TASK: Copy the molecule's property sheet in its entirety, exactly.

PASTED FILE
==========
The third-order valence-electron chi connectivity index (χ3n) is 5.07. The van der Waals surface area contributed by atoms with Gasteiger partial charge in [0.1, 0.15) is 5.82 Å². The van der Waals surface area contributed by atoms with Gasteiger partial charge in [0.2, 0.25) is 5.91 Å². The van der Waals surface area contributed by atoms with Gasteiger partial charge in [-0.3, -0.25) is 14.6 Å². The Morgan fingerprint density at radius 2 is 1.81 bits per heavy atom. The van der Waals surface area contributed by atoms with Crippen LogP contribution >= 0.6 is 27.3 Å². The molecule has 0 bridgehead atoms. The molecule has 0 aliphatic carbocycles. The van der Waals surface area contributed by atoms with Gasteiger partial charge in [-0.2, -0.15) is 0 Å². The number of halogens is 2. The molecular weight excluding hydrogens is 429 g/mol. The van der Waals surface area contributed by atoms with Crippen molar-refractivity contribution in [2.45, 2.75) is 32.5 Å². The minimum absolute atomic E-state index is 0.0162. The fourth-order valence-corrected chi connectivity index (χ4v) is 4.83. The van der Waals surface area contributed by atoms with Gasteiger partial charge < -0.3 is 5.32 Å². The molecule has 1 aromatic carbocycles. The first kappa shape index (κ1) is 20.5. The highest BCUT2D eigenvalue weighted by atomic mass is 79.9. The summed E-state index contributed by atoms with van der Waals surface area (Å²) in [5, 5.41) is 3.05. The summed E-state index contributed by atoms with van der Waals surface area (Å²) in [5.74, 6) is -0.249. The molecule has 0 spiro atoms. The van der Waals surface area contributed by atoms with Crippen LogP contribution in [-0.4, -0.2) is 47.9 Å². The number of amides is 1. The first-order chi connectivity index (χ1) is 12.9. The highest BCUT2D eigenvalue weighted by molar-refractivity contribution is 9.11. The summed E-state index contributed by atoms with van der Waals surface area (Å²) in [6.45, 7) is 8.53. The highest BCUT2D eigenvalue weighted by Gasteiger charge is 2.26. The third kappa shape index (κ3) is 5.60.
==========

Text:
The third-order valence-electron chi connectivity index (χ3n) is 5.07. The van der Waals surface area contributed by atoms with Gasteiger partial charge in [0.1, 0.15) is 5.82 Å². The van der Waals surface area contributed by atoms with Gasteiger partial charge in [0.2, 0.25) is 5.91 Å². The van der Waals surface area contributed by atoms with Gasteiger partial charge in [-0.3, -0.25) is 14.6 Å². The Morgan fingerprint density at radius 2 is 1.81 bits per heavy atom. The van der Waals surface area contributed by atoms with Crippen LogP contribution >= 0.6 is 27.3 Å². The molecule has 0 bridgehead atoms. The molecule has 0 aliphatic carbocycles. The van der Waals surface area contributed by atoms with Gasteiger partial charge in [-0.2, -0.15) is 0 Å². The number of halogens is 2. The molecular weight excluding hydrogens is 429 g/mol. The van der Waals surface area contributed by atoms with Crippen molar-refractivity contribution in [2.45, 2.75) is 32.5 Å². The minimum absolute atomic E-state index is 0.0162. The fourth-order valence-corrected chi connectivity index (χ4v) is 4.83. The van der Waals surface area contributed by atoms with Gasteiger partial charge < -0.3 is 5.32 Å². The molecule has 1 aromatic carbocycles. The first kappa shape index (κ1) is 20.5. The highest BCUT2D eigenvalue weighted by atomic mass is 79.9. The summed E-state index contributed by atoms with van der Waals surface area (Å²) in [5, 5.41) is 3.05. The summed E-state index contributed by atoms with van der Waals surface area (Å²) in [5.74, 6) is -0.249. The molecule has 0 spiro atoms. The van der Waals surface area contributed by atoms with Crippen LogP contribution in [-0.4, -0.2) is 47.9 Å². The number of amides is 1. The first-order chi connectivity index (χ1) is 12.9. The highest BCUT2D eigenvalue weighted by molar-refractivity contribution is 9.11. The summed E-state index contributed by atoms with van der Waals surface area (Å²) in [6.45, 7) is 8.53. The highest BCUT2D eigenvalue weighted by Gasteiger charge is 2.26. The third kappa shape index (κ3) is 5.60.